When I first saw the annual Gamasutra salary survey today, I felt great. In comparison to last year's numbers, it seemed like the gender gap was closing in a number of areas— possibly because the sheer number of women in the game industry has been steadily rising, too. And yeah, it wasn't a perfect 100% parity between genders, but sometimes you just want to feel the win, you know? And for all of a couple seconds, seeing that women in the industry make 86 percent of what men do— nine percent higher than the national average!— felt like a win.
And then the feeling went away.
There's a common truth well-known in social justice circles that hasn't quite made it to the mainstream feminist consciousness: that "77 cents on the dollar" average is a whitewash. Racism doesn't just ensure that white women make more than black or hispanic men— it fundamentally changes the tone of discourse around institutional sexism.
Yes, making 20% less than white men is still actionable, but it's not quite as shocking. White women rely on women of color to bring the average down in order to capture the hearts and minds of the culture, but rarely— if ever— center the experiences or the problems of the most marginalized women— the women most victimized by our racist, capitalist system.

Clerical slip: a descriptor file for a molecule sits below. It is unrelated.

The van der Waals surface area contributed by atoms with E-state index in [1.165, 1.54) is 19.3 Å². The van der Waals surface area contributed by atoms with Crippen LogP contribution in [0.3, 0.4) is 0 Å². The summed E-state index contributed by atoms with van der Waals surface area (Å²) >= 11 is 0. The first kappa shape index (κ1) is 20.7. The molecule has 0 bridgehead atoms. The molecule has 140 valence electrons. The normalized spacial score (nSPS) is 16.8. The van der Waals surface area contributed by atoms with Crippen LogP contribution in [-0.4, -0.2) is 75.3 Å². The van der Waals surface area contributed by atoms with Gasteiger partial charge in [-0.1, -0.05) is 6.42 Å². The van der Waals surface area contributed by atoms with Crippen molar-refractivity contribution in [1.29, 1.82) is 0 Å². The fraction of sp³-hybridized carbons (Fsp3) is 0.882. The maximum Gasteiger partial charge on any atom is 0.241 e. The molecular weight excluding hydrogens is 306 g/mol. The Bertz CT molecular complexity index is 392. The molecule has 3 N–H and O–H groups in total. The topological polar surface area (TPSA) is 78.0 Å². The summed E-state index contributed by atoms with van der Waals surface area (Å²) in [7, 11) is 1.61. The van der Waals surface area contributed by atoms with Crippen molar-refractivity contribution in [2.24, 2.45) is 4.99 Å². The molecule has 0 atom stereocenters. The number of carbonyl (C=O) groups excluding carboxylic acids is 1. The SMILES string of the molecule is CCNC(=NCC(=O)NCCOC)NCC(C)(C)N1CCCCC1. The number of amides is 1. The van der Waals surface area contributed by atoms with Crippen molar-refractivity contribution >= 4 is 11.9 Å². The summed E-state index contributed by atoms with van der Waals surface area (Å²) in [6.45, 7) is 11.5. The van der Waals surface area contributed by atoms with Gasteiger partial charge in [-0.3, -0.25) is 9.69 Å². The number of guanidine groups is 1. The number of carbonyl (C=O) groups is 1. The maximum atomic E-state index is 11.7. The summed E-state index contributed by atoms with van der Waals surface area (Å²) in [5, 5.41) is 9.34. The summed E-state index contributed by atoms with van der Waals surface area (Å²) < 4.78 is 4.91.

Gamasutra didn't cover race in their salary survey, but the IGDA Developer Satisfaction Survey puts the game industry globally at 79% white. It also mentions that the number of women in the game industry has risen dramatically over the last decade, from 11% to 22%.
Is our shrinking gap because we're taking women more seriously, or because we're just happily hiring more white women?
Today on Polygon, there was a hard-hitting article about the harassment and hate that women face in the game industry. It pulled no punches, including actual, un-edited hate directed at women who dare to be part of the game industry in public. The first line of the article— no preamble other than a content warning, no context, was a quote:
"Women are the [n-word] of gender."
Nowhere else in the article— which focuses unwaveringly on the incredible threats and harassment women face in the industry, and how that abuse changes them— is race mentioned. It's just that first line, slapping you in the face. And as much as the rest of the article resonated with me, as much as the quotes from women I know and love and respect killed me, something still felt off.
Are we seriously starting a conversation about the abuse women face with the fact that a non-Black woman got called the n-word?
Game designer Chris Chinn put it perfectly:
So many people in the game industry and in games culture get called the n-word every day, and I'm sure most of the people who hear that slur are actually Black. (And I'd bet that it happens more in the culture than the industry, since again, 2.5% of the game industry is black, but according to The Kaiser Family Foundation, African American youth between the ages of 8 and 18 play games 30 minutes more per day than white youth.)
The plight of women in the industry is a real struggle, and it deserves to be fought. It also deserves better than to appropriate the struggles of people of color for its own ends— and any struggle worth fighting will be fought on behalf of all women of all races, period.